With 81 of the 305 Tory MPs voting against their government on the EU referendum vote, it is clear David Cameron cannot control the Eurosceptic Tory backbenches.
David Cameron may be a Tory prime minister but there is no doubt now he has lost his party. The result of last night’s motion on an EU referendum is largely immaterial – with Labour’s support the government always had the votes.
But with 81 of the 305 Tory MPs voting against their government it is clear the Tory backbenches cannot be controlled.
As Left Foot Forward has mentioned, most of the rebels were elected in 2010. Many of them were rebelling for the first time and several were ministerial PPSs.
The referendum vote has poured salt on the Tories’ existing European wounds and will strain the tensions in the coalition. But at a time when EU leaders are locked in summit negotiations on the future of the euro area, this domestic rebellion is also a national embarrassment to Cameron.
It will particularly concern the likes of German Chancellor Angela Merkel and French President Nicolas Sarkozy who are anxious to start work on treaty changes for the single currency.
Given the high probability negotiations will soon begin on a treaty change for the euro area, has the vote strengthened Cameron’s hand in demanding new opt outs and derogations? Probably not.
In an ideal world, the Tories would use treaty negotiations to get back the opt-out from EU social policy legislation, including directives on maternity and paternity leave, holiday entitlement, agency workers and working time. Leaving aside the fact this would represent an attack on the workplace rights enjoyed by millions of Britons, Cameron is already in a weak position.
President Sarkozy’s anger with Cameron’s self-righteous hectoring at the weekend summit talks reflects French and German resentment that nearly half of the €440 billion European Financial Stability Facility (EFSF) – which has so far stemmed the worst effects of sovereign debt default on the banks – has been guaranteed by Germany and France.
Even though the UK banking sector is also standing on the edge of a precipice the UK has not provided a penny.
If, as expected, only the rules governing the euro area are changed it will be even harder to re-open social and employment policies. The UK and Denmark are the only EU countries which are not bound by their treaty commitments to join the euro and so, while changes to the euro area would indirectly affect them, other EU countries are not likely to allow a complete re-opening of the treaties.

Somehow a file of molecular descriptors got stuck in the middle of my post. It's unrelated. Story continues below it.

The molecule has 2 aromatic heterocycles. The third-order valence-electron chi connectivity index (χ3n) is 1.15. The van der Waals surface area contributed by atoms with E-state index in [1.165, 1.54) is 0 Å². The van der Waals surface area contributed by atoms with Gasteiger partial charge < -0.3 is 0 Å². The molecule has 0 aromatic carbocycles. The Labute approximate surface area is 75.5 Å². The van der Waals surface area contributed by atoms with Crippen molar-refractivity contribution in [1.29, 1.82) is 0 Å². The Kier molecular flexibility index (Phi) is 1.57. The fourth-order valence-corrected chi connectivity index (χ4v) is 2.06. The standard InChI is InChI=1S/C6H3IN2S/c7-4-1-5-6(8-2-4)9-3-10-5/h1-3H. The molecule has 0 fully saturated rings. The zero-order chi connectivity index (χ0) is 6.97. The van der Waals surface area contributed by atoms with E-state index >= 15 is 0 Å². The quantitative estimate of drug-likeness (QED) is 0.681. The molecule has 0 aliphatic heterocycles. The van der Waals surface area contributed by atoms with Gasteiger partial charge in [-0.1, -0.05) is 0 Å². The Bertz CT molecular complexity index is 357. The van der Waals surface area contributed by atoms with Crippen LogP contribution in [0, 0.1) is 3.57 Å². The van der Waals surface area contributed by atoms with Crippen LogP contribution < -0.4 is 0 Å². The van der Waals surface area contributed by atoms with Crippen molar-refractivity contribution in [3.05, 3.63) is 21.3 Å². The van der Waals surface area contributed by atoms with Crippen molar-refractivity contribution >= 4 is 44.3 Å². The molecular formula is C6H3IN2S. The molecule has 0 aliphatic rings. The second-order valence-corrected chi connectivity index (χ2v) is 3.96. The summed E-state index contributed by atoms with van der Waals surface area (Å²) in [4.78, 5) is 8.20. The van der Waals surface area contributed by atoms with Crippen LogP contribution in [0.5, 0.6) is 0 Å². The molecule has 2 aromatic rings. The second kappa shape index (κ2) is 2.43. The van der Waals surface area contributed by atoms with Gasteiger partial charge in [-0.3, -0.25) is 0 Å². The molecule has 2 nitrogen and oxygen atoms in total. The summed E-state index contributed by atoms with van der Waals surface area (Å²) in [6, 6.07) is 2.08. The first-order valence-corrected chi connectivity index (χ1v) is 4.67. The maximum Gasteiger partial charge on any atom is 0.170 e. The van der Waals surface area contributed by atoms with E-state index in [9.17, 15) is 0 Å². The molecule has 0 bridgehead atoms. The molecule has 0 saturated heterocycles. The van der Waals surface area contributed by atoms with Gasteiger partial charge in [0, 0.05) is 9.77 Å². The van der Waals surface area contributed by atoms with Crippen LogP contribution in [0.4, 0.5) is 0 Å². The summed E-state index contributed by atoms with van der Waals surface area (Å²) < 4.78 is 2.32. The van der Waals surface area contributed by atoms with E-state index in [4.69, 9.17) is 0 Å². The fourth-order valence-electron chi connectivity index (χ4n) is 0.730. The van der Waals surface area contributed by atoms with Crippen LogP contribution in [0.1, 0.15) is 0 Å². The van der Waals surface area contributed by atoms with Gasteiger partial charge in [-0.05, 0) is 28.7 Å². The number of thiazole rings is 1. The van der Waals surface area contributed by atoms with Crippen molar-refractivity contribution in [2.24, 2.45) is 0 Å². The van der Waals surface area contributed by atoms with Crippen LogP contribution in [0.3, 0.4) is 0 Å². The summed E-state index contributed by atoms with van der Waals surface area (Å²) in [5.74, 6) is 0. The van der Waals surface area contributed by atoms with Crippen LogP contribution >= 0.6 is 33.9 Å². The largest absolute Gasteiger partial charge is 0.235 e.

Indeed, if the Coalition was to insist on the re-opening of EU social legislation as its price for allowing fiscal union in the eurozone, they would probably be asked to contribute to the EFSF – which would involve guaranteeing around €80 billion.
Playing the eurosceptic card may have helped win David Cameron the Tory leadership but now his MPs have called his bluff. Education secretary Michael Gove is the latest government minister to tour the studios to tell people how committed the government is to negotiating the UK’s status in the EU.
However, with most EU countries convinced the UK is already getting a good deal, Cameron would probably have to wage a full-on diplomatic war with no guarantee of victory. With the UK economy in a largely self-inflicted slump, he needs to get his priorities straight.
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• Trouble ahead for Cameron: Majority of Euro rebels were from class of 2010 – Shamik Das, October 25th 2011
• Tories may care deeply about Europe, but no one else does – Daniel Elton, October 21st 2011
• While the Tories squabble over EU membership what’s the future for the euro? – Ben Fox, October 21st 2011
• Look Left – Tory obsession with Europe goes on. And on. And on – Shamik Das, October 2nd 2011
• Huhne attacks “Tea Party Tories” – who on Earth does he mean?! – Alex Hern, September 20th 2011
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